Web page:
`(fisher-z-transform r)`

returns the transformation of a correlation coefficient `r` into an approximately normal distribution.

*[procedure]*

`(gamma-incomplete a x)`

*[procedure]*

`(gamma-ln x)`

*[procedure]*

`(permutations n k)`

returns the number of ways to select `k` items from `n`, where the order does matter.

*[procedure]*

`(random-normal mean sd)`

returns a random number distributed with specified mean and standard deviation.

*[procedure]*

`(random-pick items)`

returns a random item from the given list of items.

*[procedure]*

`(random-sample n items)`

returns a random sample from the list of items without replacement of size `n`.

*[procedure]*

`(sign n)`

returns 0, 1 or -1 according to if `n` is zero, positive or negative.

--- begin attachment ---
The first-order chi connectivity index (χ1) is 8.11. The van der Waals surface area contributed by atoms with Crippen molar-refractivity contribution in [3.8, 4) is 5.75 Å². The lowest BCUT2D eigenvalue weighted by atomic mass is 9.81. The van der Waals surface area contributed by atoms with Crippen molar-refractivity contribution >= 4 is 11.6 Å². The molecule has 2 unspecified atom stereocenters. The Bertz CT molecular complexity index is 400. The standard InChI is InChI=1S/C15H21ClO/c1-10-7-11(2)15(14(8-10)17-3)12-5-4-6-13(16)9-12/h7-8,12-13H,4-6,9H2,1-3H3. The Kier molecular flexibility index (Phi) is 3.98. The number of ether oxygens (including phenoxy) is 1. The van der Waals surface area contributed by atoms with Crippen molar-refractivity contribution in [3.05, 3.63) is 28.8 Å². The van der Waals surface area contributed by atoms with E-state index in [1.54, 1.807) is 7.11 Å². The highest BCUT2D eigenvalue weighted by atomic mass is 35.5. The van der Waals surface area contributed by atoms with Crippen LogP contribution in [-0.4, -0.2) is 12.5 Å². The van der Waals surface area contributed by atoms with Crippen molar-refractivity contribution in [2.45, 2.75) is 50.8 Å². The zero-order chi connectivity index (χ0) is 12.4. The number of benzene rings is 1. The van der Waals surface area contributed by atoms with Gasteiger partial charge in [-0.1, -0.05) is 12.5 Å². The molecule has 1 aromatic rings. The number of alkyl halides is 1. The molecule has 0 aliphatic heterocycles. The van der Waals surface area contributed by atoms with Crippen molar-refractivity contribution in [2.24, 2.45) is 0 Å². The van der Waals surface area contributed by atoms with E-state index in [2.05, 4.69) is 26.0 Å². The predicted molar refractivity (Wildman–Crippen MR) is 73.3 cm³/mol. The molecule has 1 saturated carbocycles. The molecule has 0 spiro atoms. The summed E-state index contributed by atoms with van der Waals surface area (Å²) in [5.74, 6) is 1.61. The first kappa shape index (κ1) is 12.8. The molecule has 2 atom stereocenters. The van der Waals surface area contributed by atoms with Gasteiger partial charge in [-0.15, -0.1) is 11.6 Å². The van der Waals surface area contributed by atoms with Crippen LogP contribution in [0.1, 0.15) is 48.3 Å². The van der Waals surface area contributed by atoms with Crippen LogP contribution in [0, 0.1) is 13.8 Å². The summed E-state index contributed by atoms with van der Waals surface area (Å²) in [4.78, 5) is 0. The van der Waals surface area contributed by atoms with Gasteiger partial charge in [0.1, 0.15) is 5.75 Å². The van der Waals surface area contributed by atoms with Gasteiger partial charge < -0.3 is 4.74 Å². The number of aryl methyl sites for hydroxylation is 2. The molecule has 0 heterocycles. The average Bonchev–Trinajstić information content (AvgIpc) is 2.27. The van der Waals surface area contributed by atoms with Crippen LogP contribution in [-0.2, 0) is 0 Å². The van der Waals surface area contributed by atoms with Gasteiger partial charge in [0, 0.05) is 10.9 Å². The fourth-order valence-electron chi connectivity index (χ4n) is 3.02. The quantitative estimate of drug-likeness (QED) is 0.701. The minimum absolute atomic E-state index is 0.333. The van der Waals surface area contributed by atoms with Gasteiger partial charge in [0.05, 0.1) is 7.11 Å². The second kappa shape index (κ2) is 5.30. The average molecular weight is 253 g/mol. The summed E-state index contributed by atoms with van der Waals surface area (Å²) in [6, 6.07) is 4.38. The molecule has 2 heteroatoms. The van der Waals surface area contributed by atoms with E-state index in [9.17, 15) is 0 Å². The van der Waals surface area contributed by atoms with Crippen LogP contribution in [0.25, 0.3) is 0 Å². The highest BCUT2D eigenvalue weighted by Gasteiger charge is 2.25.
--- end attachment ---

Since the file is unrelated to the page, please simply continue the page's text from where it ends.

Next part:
*[procedure]*

`(square n)`

### Descriptive statistics

These functions provide information on a given list of numbers, the `items`. Note, the list does not have to be sorted.

*[procedure]*

`(mean items)`

returns the arithmetic mean of the `items` (the sum of the numbers divided by the number of numbers).

(mean '(1 2 3 4 5)) => 3

*[procedure]*

`(median items)`

returns the value which separates the upper and lower halves of the list of numbers.

(median '(1 2 3 4)) => 5/2

*[procedure]*

`(mode items)`

returns two **values**. The first is a list of the *modes* and the second is the frequency. (A mode of a list of numbers is the most frequently occurring value.)

> (mode '(1 2 3 4)) (1 2 3 4) 1 > (mode '(1 2 2 3 4)) (2) 2 > (mode '(1 2 2 3 3 4)) (2 3) 2

*[procedure]*

`(geometric-mean items)`

returns the geometric mean of the `items` (the result of multiplying the items together and then taking the nth root, where n is the number of items).

(geometric-mean '(1 2 3 4 5)) => 2.60517108469735

*[procedure]*

`(range items)`

returns the difference between the biggest and the smallest value from the list of `items`.

(range '(5 1 2 3 4)) => 4

*[procedure]*

`(percentile items percent)`